Monthly archives: April 2007
Historic Relief Performance by the Dodgers
The Dodgers learned the following from Dave Smith of Retrosheet:
In the last 50 years (since 1958), only five teams have accomplished what the Dodgers pulled off yesterday. In the game, the relief corps allowed just three base runners in more than 10 scoreless innings of work. The last time a team did that was the Red Sox on Aug. 20, 1997, in a game in which Nomar Garciaparra played. Coaching first base that day for the Red Sox and yesterday for the Dodgers was Dave Jauss, while Grady Little was Boston's bench coach. Prior to that, the only other teams to accomplish that feat were the Indians (4/27/84), Tigers (8/24/63) and the Dodgers (7/9/59). In that July 9, 1959 game for Los Angeles, Roger Craig pitched 11 innings of relief and allowed just three hits.
I'd also note that Norm Larker pinch-hit for Dodger starter Danny McDevitt in the top of the third inning in that game and hit a three-run homer. Those were the Dodgers' only runs until the 13th inning.
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Update: Mike Lieberthal replaces Russell Martin in the starting lineup, batting eighth, and Wilson Betemit returns - batting sixth.
When Success Confuses
How did San Francisco Giants bloggers deal with their team's recent success after so many predicted doormat status? My weekly posting at SI.com's Fungoes takes a gander.
Also, I pick up last week's NL West blogger roundtable and ask what their favorite player from their team to watch is.
Quick Dodger note: Today is Brett Tomko's scheduled day to throw on the side, reports Tony Jackson of the Daily News, so he could be available to help out in relief tonight against Arizona after Sunday's 17-inning 5K. (Come on, is it really a marathon if you don't hit 20 innings?)
Jackson surmises that Chad Billingsley, Takashi Saito, Rudy Seanez and Chin-Hui Tsao won't be available, but that Jonathan Broxton and Joe Beimel will. Here are the pitch counts from the past three days (not counting warmup tosses, of course):
Joe Beimel: 7 on Sunday
Indeed, Beimel and Broxton should have no trouble bouncing back. Tsao hasn't thrown many pitches, but one can understand resting the recently recuperated pitcher after two consecutive days. Seanez could be good for an inning; Saito as well, although his is an arm we want to protect. And then there's Tomko.
All in all, a roster move shouldn't be necessary before tonight's game. If Randy Wolf gets in trouble tonight, then the Dodgers might have to do something.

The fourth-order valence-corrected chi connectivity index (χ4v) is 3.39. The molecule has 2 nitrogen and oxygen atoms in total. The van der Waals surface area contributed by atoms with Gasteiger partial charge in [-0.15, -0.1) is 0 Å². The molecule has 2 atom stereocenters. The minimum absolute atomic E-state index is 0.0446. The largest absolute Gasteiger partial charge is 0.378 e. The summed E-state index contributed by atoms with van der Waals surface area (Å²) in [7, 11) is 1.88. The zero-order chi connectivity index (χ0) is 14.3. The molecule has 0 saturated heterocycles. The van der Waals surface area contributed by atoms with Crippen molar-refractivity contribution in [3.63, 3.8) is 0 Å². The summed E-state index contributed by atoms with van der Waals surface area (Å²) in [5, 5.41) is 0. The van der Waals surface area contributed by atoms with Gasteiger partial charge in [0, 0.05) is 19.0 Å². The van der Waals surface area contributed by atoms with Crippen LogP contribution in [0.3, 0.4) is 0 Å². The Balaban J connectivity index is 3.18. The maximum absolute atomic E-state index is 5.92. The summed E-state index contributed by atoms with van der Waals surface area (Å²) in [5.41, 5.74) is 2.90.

Seven Years for Me and the Mrs.
Are You Smarter Than a 12th-Grader?
The National Academic Decathlon is nearing its climax (in Waikiki, no less), and today the Times discussed the contradiction of Southern California excelling in the competition despite having some of the lowest-ranked high schools in the nation.
The unsurprising conclusion is that the AD gets extra attention here, but it left open the question of whether it's a good thing to show what extra attention can deliver, or whether it's a misallocation of resources. I guess some might be left wondering why we can't have it all.
Anyway, I think it was last year that I wondered aloud whether the AD would be good for television - something the nation can get involved in besides sports, singing competitions, being smarter than a fifth-grader or even spelling bees. If memory serves, people said the AD didn't lend itself to broadcast, which seems a shame. Maybe it's not, but I still would like to see some of the energy and enthusiasm we spend on popular culture somehow channeled into education.
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So Much That Is Good ...
So many things went right for the Dodgers on Friday, you'd think they had won 10-1 instead of stealing a 6-5 triumph into the night.
Andre Ethier seemingly saved 20 runs with his glove.
Nomar Garciaparra hit with runners in scoring position - and with the bases empty.
Russell Martin continued to make himself the fans' choice for a bobblehead - erected Paul Bunyan style at City Hall.
Mark Hendrickson continued to defy gravity - four baserunners, four strikeouts and a run in five innings, his season ERA a zippy 1.66.
Takashi Saito, despite allowing a home run, threw with even more zest than usual, and then closed the game with the most genuine, infectious smile this town has seen since Magic's. I'm serious - it's amazing.
Even Juan Pierre gloved the long fly ball that ended the game without incident - though my be-bopping heart did lose the beat for a measure.
So many things went right, that despite being swept by the Giants, the Dodgers are still having a better week than the Padres, who have blown leads in losing their past three games - two of them in the ninth inning.